WASHINGTON, March 18, 2017 – A federal judge has dismissed a lawsuit by the Des Moines Water Works (DMWW) against three drainage districts in Northwest Iowa, prompting a huge sigh of relief from many in the agriculture sector.
The claim, citing the federal Clean Water Act, was dismissed for lack of standing considering the drainage districts’ limited status under Iowa law. U.S. District Court Judge Leonard Strand for the Northern District of Iowa, held that the state legislature was the proper venue to address issue.
“Here, DMWW asserts that it has two property rights: (1) the right to obtain clean water from the Raccoon River, and (2) the right to use its treatment plant and facilities without impairment from pollutants discharged into the Raccoon River,” Strand said. “Even if these could be considered cognizable property rights under state law, DMWW holds those rights as a public entity, making them public property rights not protected by the Fifth Amendment’s Takings Clause. Moreover, based on the federal law authorities cited by the Iowa Supreme Court, a public entity such as DMWW cannot assert a Fifth Amendment takings claim against another political subdivision of the state. For these reasons, DMWW has no cognizable claim....”
Iowa Agriculture Secretary Bill Northey said the dismissal of this lawsuit is very welcoming news.
“It takes away an unnecessary distraction from the collaborative efforts underway to improve water quality in Iowa,” Northey said in a statement. “Iowa farmers, landowners, cities, businesses, homeowners and many other partners are taking on the challenge of improving water quality and we are seeing exciting results. There is still a lot of work to be done, but I truly believe that by working together, we can make big strides.”
For the past two years, there's been an ongoing battle between the DMWW and 13 drainage districts in Sac, Calhoun, and Buena Vista counties. The Water Works claimed that high levels of nitrates are polluting the Des Moines and Raccoon rivers at excessive rates and that farmers should ultimately pay damages.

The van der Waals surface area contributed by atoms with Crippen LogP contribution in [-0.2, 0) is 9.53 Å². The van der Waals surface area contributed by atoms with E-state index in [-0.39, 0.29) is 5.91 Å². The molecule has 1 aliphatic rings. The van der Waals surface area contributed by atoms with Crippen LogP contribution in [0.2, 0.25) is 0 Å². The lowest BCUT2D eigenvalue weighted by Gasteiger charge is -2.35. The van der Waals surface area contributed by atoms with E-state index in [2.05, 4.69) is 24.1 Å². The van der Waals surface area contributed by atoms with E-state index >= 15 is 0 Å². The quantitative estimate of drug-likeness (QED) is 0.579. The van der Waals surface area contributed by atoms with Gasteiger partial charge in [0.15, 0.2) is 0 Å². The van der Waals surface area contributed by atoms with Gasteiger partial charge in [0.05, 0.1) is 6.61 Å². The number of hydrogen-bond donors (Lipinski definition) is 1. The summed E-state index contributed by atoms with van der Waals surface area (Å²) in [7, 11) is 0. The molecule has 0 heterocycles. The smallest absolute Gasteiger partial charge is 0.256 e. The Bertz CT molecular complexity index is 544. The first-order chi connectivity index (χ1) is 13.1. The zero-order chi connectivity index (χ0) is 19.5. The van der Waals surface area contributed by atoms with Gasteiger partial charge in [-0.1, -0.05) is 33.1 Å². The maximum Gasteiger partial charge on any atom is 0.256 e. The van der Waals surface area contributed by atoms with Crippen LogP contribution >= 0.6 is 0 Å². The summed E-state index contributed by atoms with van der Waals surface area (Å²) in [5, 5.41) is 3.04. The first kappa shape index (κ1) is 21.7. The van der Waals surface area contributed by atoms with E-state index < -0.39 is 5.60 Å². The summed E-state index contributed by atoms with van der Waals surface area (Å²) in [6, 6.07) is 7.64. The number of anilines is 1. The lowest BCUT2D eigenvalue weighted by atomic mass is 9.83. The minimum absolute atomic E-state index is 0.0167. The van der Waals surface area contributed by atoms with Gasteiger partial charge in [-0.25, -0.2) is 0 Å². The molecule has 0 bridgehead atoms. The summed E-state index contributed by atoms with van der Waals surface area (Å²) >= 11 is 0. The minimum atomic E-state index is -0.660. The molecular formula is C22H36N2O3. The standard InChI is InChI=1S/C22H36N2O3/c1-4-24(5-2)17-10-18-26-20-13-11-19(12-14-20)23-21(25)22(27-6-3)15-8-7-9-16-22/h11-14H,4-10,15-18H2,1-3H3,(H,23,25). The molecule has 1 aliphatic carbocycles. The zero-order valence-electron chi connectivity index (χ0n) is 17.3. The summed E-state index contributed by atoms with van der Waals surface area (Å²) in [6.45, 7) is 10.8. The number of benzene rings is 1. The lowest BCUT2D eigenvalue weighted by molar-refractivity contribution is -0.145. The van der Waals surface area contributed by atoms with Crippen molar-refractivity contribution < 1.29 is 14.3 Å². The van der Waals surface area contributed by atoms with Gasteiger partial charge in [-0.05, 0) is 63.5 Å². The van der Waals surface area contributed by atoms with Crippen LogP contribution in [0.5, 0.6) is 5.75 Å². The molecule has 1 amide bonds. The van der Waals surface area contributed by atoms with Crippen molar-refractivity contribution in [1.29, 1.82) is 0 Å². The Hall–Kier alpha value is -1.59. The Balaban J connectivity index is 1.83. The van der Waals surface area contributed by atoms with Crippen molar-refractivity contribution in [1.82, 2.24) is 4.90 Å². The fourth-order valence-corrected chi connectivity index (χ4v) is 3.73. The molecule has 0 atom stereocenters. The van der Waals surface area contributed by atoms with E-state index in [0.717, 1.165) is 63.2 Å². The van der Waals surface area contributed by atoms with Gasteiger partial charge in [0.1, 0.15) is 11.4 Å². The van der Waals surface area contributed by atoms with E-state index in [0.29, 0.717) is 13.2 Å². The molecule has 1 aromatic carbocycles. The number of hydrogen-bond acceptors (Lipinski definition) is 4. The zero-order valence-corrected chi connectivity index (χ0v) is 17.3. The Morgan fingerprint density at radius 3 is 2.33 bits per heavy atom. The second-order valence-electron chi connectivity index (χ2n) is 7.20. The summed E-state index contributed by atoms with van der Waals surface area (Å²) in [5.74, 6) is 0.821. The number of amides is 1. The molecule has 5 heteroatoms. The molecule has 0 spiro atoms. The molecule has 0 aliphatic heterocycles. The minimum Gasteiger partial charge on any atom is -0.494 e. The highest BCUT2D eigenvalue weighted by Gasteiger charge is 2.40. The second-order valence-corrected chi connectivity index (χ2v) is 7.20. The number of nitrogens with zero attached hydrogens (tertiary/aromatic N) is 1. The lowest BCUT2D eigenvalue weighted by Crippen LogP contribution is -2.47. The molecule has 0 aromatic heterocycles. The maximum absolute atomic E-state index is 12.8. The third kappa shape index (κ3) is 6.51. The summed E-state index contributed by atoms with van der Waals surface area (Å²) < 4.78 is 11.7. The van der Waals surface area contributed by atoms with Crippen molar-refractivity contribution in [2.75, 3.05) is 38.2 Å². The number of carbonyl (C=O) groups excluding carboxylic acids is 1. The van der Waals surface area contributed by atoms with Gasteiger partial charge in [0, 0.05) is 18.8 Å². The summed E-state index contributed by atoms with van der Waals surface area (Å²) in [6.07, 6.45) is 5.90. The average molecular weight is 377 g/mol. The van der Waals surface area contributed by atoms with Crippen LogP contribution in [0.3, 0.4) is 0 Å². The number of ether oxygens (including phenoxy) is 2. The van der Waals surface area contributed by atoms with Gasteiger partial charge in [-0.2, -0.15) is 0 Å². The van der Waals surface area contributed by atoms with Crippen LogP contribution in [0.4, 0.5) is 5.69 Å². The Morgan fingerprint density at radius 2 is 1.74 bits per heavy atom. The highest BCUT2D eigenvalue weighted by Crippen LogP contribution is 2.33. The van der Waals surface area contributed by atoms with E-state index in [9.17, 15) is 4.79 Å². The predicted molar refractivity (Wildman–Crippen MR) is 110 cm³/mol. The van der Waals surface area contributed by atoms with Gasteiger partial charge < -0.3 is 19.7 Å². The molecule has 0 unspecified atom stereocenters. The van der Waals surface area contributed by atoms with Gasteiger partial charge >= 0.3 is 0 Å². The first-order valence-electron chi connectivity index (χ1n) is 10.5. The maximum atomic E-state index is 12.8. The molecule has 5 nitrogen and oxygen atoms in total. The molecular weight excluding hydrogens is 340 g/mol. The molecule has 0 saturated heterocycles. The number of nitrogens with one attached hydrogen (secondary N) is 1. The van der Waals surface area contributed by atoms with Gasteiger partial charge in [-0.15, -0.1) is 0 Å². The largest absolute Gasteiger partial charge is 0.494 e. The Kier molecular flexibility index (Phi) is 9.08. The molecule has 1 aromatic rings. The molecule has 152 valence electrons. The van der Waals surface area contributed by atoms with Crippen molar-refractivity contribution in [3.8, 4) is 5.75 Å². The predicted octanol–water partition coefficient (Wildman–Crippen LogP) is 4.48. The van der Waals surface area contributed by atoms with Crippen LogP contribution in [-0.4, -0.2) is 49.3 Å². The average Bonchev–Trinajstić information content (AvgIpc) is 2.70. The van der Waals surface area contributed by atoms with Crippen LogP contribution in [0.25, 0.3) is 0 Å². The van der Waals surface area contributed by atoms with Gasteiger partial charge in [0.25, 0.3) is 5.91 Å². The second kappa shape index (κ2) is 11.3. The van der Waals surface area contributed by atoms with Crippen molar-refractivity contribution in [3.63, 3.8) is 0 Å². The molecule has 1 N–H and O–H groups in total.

Des Moines Water Works CEO Bill Stowe told KCCI News Friday evening he’s upset with the decision but congratulates agriculture groups who opposed the lawsuit.
“We are disappointed in the ruling and the court’s unwillingness to recognize the profound water quality impacts that pollution from drainage districts has on Iowa waterways,” he said. “Perhaps the state legislature should now spend its time addressing meaningful, long-term, sustainably-funded policy solutions to our serious water problems instead of meddling in affairs best left to local communities.”
Stowe added that the Water Works will consider options for continued water quality protection. Some accused Water Works of using possible damages it might have won from the lawsuit to pay for equipment that already needed updating. According to Stowe, it will cost “tens of millions of dollars” to update the filtration equipment needed at the facilities.
The utility provides water for 500,000 Iowans in the greater Des Moines metropolitan area.
Iowa farm organizations applauded the judge's decision.
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“The litigious scheme pursued by the Des Moines Water Works was expensive and divisive. We encourage the utility to re-engage in a cooperative approach with rural Iowa to make real and long-lasting improvements in water quality,” noted Iowa Soybean Association President Rolland Schnell.
“Iowa soybean farmers remain steadfastly focused on advancing real solutions to better water. Watershed planning, an approach Iowa Soybean Association is heavily invested in, is the catalyst for long-term improvement in water and nutrient management.”
Iowa Corn Growers Association President Kurt Hora also applauded the court’s decision.
“As farmers, we want the safest, best quality water for Iowa. We believe a positive, collaborative approach is key to improving our state’s water quality,” Hora said. “The Iowa Corn Growers Association and our farmer-members will continue to use cooperation and collaboration in proactively improving our water quality. Through our work with the Iowa Agriculture Water Alliance, the Soil Health Partnership and our many other partnerships, activities, and programs, we are helping accelerate the adoption of practices outlined in the Nutrient Reduction Strategy.”
In January, the Iowa Supreme Court ruled Water Works could not win damages in the case against the drainage districts due to a 100-year-old Iowa law.
“I’m pleased to see an end to this costly litigation brought about by the Des Moines Water Works,” Gov. Terry Brantad said. “From the very beginning, we’ve attempted to work in a collaborative way with our partners in the field and our communities to improve water quality in Iowa. That’s the Iowa way. Now, we can finally put this distraction behind us and focus on the full implementation of the nutrient reduction strategy.”